- estimated weighted business value (BV) rating for that story
- percentage of business value that is addressed when you complete the story
- dependencies (Dep)
- total cost/benefit of the feature relative to other features (this is achieved by identifying the sum of the story points (SP) compared to the sum of the business value (BV))
These references will help determine the priorities and give you a baseline point of reference during planning. However, there should still be conversations before deciding the order to build and deploy your stories.
Make it a point to have a conversation with your team about where you are in your user story maturity. Perhaps you are already doing the 3 C’s and don’t know it, but, now, you need to focus in on the 4th C to really take your user stories to the next level of maturity.
What tools are you using to manage context?
Be sure to have the team address and agree on what tools to use and when the conversation about context will take place. The key here is to stay lean and use lean tools during your sprint. The 4th C’s intent is not to get back to heavy front-in documentation of requirements and design. Be sure to identify who has ownership for creating, socializing and leveraging the content of one or more of the following light-weight tools used for context:
- SMART Objective Worksheet
- Feature Map
- User Story Map
- Decomposition Diagrams
- Traceability Matrix
Who is responsible for tracking and tracing context?
Assign someone to track and trace the context who knows how and when to use all the tools listed above. Furthermore, he or she should know when to use the tools in the context of a lean and agile approach. Your team may not have a formally trained Agile Business Analyst, but I recommend using someone with the training, skills, and/or experience to facilitate the team’s need for lean requirements documentation with just enough to ensure a common understanding of the final solution. The right resource will know that the 4 C’s method is not just an exercise in filling out documentation; they should be able to recognize when context is necessary and how deep of a dive is needed.
|Card||What is the need?|
|Conversation||What is essential for the solution to fulfill the need?|
|Confirmation||How will you recognize and measure success?|
|Context||How will the solution be used?
What are the dependencies?
What are the pre-conditions?
What are the post-conditions?
If You Don’t Consider Context (examples of what could go wrong)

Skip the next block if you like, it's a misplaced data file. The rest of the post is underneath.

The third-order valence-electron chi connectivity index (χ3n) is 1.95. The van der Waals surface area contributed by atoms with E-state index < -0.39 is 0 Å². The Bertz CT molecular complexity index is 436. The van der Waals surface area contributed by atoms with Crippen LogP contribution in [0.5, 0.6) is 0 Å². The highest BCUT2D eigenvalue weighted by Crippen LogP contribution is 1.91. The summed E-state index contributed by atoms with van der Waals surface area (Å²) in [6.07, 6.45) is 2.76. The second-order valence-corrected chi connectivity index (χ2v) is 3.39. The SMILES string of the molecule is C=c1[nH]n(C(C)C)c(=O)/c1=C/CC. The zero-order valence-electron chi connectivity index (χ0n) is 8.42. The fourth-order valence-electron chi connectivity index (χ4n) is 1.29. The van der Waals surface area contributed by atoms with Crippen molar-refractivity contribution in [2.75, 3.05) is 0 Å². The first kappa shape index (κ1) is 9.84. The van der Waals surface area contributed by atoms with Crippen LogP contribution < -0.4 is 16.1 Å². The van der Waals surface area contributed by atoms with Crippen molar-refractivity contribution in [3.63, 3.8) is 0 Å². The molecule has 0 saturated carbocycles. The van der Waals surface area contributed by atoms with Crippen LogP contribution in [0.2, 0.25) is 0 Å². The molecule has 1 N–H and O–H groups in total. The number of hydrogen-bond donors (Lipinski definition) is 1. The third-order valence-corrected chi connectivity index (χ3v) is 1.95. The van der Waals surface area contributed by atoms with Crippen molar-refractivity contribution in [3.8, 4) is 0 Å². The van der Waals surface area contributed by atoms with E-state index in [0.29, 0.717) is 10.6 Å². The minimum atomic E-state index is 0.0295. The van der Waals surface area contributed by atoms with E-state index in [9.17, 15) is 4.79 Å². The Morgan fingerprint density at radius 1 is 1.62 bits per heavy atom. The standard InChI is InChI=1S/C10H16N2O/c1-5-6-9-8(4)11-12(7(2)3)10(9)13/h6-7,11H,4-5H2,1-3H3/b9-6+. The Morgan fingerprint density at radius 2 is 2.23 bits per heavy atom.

These next few scenarios are prime examples of the impact of a user story developed without any context.
How will the solution be used?
A request for a screen was identified. The developers met the needs of the data and the behavior for the screen, but based the available white space of the screen size on their own 21″ monitors. However, the context in which the end user would use the screen was actually on a 4″ mobile device. If this isn’t discovered early, this could cause a lot of rework.
What are the dependencies?
A project was initiated to create an online system to renew driver’s licenses. The project depended on an existing database of drivers’ records. It was discovered that the customer database had duplicate records, i.e. Jamie L. Richmond and James Lee Richmond might have the same birthday and social security number. The new system would need to know the correct record. It became clear that duplicate records needed to be consolidated. Clerks at the DMV had ways to identify duplicates, but with a system being used in the context of a self-serve venue, the business rules and logic needed to be embedded in the new solution.
What are the pre-conditions?
A very common pre-condition is the login, validation, and verification of the person attempting to use the feature or functionality. The login is a separate user story from the activity, but the user story containing the activity must check to see that the pre-condition is met. In the short-term, some stories can be developed before their pre-condition stories but there must be a way to manage that the story does not get deployed without the high impact dependencies. In other words, you can develop out of order based on your sprint, but make sure you are reconciling the context and the relationship among the stories before deploying.
The key is that agile development and planning allow you to build things out of context, but the person helping manage the various aspects of the context must ensure that they are deployed based on their contextual dependencies.
What are the post-conditions?
A user story was created that impacts when a product requested by a customer can be shipped. The rule is related to things like alcohol and tobacco laws and shipping them out of state. This rule could be inserted in the code in many places, but it’s actually part of a larger rule family. Even if a state allows the shipping of these products, each state has supplemental rules, such as proof of age or a quantity limit. You can quickly see where a story board or map showing the relationships would ensure that partial implementation does not create a violation of the law because the post-condition was a false positive as a result of something being deployed out of context.
Look for Signs of Missing Context
In your retrospects and reviews, if you see how similar gaps in requirements are impacting your project or initiative, then the 4th C – knowing the Context – needs to be a part of your conversations and confirmations. Much of the context should be discovered during iteration zero, but any analyst knows that the discovery of context is iterative throughout the feature and user story elaboration and refinement. Also know that small enhancements or fixes can have big impacts. Just because it’s not a big initiative doesn’t mean attention to context and conversations about context don’t need to take place.
Even when a shared service team is engaged, they need to know the context in which their work will be used. A seasoned business analyst will know when the context needs to be general or concise and when there is enough risk or impact involved to do a more in-depth definition of context. A good agile analyst will know whether the context needs to be addressed at the feature level, the story level or both.
Next time you are developing user stories, consider that the 3 C’s now has a complimentary 4th C – the Card, the Conversation, the Confirmation and the Context.